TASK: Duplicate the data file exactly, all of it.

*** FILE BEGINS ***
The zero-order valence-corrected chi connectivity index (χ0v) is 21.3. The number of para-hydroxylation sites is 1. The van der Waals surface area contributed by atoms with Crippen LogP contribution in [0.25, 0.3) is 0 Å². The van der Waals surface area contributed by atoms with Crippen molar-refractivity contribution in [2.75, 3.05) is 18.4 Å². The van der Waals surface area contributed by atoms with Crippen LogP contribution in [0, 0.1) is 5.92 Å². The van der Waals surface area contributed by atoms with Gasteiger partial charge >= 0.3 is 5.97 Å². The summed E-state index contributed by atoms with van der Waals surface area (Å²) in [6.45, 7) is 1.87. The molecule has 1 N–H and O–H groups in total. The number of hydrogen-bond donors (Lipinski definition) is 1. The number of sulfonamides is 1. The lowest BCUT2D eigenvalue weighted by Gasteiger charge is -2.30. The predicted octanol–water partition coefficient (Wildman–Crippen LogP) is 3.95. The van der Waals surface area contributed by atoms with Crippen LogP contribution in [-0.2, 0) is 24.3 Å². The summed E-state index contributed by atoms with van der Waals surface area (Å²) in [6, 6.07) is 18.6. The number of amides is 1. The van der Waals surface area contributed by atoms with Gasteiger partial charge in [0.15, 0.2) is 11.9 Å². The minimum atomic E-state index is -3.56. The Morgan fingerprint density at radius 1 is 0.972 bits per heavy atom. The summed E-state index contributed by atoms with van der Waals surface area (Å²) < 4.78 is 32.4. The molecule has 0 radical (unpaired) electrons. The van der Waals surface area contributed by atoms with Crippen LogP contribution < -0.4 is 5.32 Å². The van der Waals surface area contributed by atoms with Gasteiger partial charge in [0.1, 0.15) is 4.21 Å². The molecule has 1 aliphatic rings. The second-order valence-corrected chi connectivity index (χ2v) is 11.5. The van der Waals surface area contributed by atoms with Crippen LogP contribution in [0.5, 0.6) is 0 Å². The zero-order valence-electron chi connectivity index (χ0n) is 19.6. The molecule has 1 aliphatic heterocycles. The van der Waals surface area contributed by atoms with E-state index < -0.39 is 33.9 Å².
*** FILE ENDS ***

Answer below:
The zero-order valence-corrected chi connectivity index (χ0v) is 21.3. The number of para-hydroxylation sites is 1. The van der Waals surface area contributed by atoms with Crippen LogP contribution in [0.25, 0.3) is 0 Å². The van der Waals surface area contributed by atoms with Crippen molar-refractivity contribution in [2.75, 3.05) is 18.4 Å². The van der Waals surface area contributed by atoms with Crippen LogP contribution in [0, 0.1) is 5.92 Å². The van der Waals surface area contributed by atoms with Gasteiger partial charge >= 0.3 is 5.97 Å². The summed E-state index contributed by atoms with van der Waals surface area (Å²) in [6.45, 7) is 1.87. The molecule has 1 N–H and O–H groups in total. The number of hydrogen-bond donors (Lipinski definition) is 1. The number of sulfonamides is 1. The lowest BCUT2D eigenvalue weighted by Gasteiger charge is -2.30. The predicted octanol–water partition coefficient (Wildman–Crippen LogP) is 3.95. The van der Waals surface area contributed by atoms with Crippen LogP contribution in [-0.2, 0) is 24.3 Å². The summed E-state index contributed by atoms with van der Waals surface area (Å²) in [6, 6.07) is 18.6. The number of amides is 1. The van der Waals surface area contributed by atoms with Gasteiger partial charge in [0.15, 0.2) is 11.9 Å². The minimum atomic E-state index is -3.56. The Morgan fingerprint density at radius 1 is 0.972 bits per heavy atom. The summed E-state index contributed by atoms with van der Waals surface area (Å²) < 4.78 is 32.4. The molecule has 0 radical (unpaired) electrons. The van der Waals surface area contributed by atoms with Crippen LogP contribution < -0.4 is 5.32 Å². The van der Waals surface area contributed by atoms with Gasteiger partial charge in [0.1, 0.15) is 4.21 Å². The molecule has 1 aliphatic rings. The second-order valence-corrected chi connectivity index (χ2v) is 11.5. The van der Waals surface area contributed by atoms with Crippen LogP contribution in [0.5, 0.6) is 0 Å². The zero-order valence-electron chi connectivity index (χ0n) is 19.6. The molecule has 1 aliphatic heterocycles. The van der Waals surface area contributed by atoms with E-state index < -0.39 is 33.9 Å².